6. Boy Scouts? Do more backpacking. If they want to carry all that extra weight, in addition to the food and supplies they actually need, then let 'em have it.
  7. Personally, I can't stand the leaders who are dressed like South American generals. They are likely more in it for themselves than for the boys. Kind of reminds me of that old saying, "Don't judge a man by the content of his character, but by the color of his pants." In all seriousness, I too am a bit amused by the guy whose uniform makes him look like an admiral in the Portuguese navy, but that has no bearing on the guy's motivation, focus and commitment to the program and the youth. It probably just means he doesn't have much fashion sense.
  8. Beav - That makes sense, thanks for the explanation.
  9. Once they declare you not suitable for BSA, then destroy everything. All you need from that point fwd is a name. Why? It would seem to me that if they're going to deny you membership, they'd need a reason beyond "your name is on this list."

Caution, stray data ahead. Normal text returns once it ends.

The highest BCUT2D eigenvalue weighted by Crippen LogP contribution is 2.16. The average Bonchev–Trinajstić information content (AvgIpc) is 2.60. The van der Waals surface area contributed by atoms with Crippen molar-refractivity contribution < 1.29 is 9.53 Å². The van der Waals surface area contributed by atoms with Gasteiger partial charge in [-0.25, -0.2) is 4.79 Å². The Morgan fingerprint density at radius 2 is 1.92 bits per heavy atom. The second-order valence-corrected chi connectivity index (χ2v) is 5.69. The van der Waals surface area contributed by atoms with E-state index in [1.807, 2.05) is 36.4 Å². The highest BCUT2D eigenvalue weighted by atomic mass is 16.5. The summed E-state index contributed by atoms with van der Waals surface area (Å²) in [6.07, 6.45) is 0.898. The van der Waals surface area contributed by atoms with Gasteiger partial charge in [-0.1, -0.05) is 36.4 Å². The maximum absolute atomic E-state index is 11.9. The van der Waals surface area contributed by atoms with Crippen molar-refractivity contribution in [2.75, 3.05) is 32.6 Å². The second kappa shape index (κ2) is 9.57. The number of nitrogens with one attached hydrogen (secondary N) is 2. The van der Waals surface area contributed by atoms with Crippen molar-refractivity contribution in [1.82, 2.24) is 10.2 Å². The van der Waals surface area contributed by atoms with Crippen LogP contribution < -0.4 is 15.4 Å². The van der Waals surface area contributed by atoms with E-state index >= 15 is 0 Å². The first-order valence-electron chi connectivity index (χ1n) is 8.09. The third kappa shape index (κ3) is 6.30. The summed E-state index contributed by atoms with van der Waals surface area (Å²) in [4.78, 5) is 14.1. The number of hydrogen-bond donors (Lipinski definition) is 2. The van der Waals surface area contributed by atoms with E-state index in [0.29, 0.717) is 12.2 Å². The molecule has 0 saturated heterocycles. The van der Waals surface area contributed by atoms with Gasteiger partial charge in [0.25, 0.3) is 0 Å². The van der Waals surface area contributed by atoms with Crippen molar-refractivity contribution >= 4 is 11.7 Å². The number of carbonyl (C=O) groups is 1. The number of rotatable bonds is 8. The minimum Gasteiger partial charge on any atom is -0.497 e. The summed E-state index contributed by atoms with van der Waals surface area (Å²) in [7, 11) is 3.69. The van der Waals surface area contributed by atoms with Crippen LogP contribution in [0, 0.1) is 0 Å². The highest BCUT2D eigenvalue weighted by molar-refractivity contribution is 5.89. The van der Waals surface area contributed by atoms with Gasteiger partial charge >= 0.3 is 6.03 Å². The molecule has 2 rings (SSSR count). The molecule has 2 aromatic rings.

10. You could do what Packsaddle mentioned, or maybe just say something to the Scout Shop manager like "Water seems to make the colors in the flag bleed. Could you maybe pass that along to someone in quality control?" Friendly, courteous, kind, etc etc.
  11. If National had an "ideal" scout in mind, as a true representative of the program, which scout would it be? Why does that have to affect your own unit's program? It seems like we're giving National a bit too much credit. Unit-level folks have a much bigger impact on an individual Scout's experience in the program. Can National be blamed for units running watered-down programs? I agree that National has been moving away from outdoor adventure in some ways in recent years. But that doesn't limit your troop's ability to take on a challenging outdoor program, develop a strong pat
  12. Are you proposing creating one course that "counts" for both ILSC and ILST? Or doing a one-day thing where ILST is done in the morning, and ILSC in the afternoon (for example). Or running ILSC in one room, while ILST is being run in another room at the same time?